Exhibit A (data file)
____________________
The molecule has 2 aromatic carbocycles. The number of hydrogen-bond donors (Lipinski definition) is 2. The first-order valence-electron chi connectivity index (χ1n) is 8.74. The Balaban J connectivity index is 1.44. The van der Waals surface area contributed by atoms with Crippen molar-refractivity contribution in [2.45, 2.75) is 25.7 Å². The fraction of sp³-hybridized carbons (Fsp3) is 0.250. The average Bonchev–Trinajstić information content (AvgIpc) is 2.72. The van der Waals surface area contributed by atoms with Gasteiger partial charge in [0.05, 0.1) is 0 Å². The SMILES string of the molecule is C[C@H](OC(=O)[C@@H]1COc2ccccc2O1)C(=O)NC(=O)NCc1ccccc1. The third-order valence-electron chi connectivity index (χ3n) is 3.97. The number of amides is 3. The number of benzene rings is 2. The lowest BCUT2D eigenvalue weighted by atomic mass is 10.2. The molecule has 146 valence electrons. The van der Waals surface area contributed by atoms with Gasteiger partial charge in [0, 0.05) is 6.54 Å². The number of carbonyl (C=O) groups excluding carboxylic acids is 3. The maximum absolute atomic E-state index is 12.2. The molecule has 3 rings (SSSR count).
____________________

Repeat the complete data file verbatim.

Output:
The molecule has 2 aromatic carbocycles. The number of hydrogen-bond donors (Lipinski definition) is 2. The first-order valence-electron chi connectivity index (χ1n) is 8.74. The Balaban J connectivity index is 1.44. The van der Waals surface area contributed by atoms with Crippen molar-refractivity contribution in [2.45, 2.75) is 25.7 Å². The fraction of sp³-hybridized carbons (Fsp3) is 0.250. The average Bonchev–Trinajstić information content (AvgIpc) is 2.72. The van der Waals surface area contributed by atoms with Gasteiger partial charge in [0.05, 0.1) is 0 Å². The SMILES string of the molecule is C[C@H](OC(=O)[C@@H]1COc2ccccc2O1)C(=O)NC(=O)NCc1ccccc1. The third-order valence-electron chi connectivity index (χ3n) is 3.97. The number of amides is 3. The number of benzene rings is 2. The lowest BCUT2D eigenvalue weighted by atomic mass is 10.2. The molecule has 146 valence electrons. The van der Waals surface area contributed by atoms with Gasteiger partial charge in [0, 0.05) is 6.54 Å². The number of carbonyl (C=O) groups excluding carboxylic acids is 3. The maximum absolute atomic E-state index is 12.2. The molecule has 3 rings (SSSR count).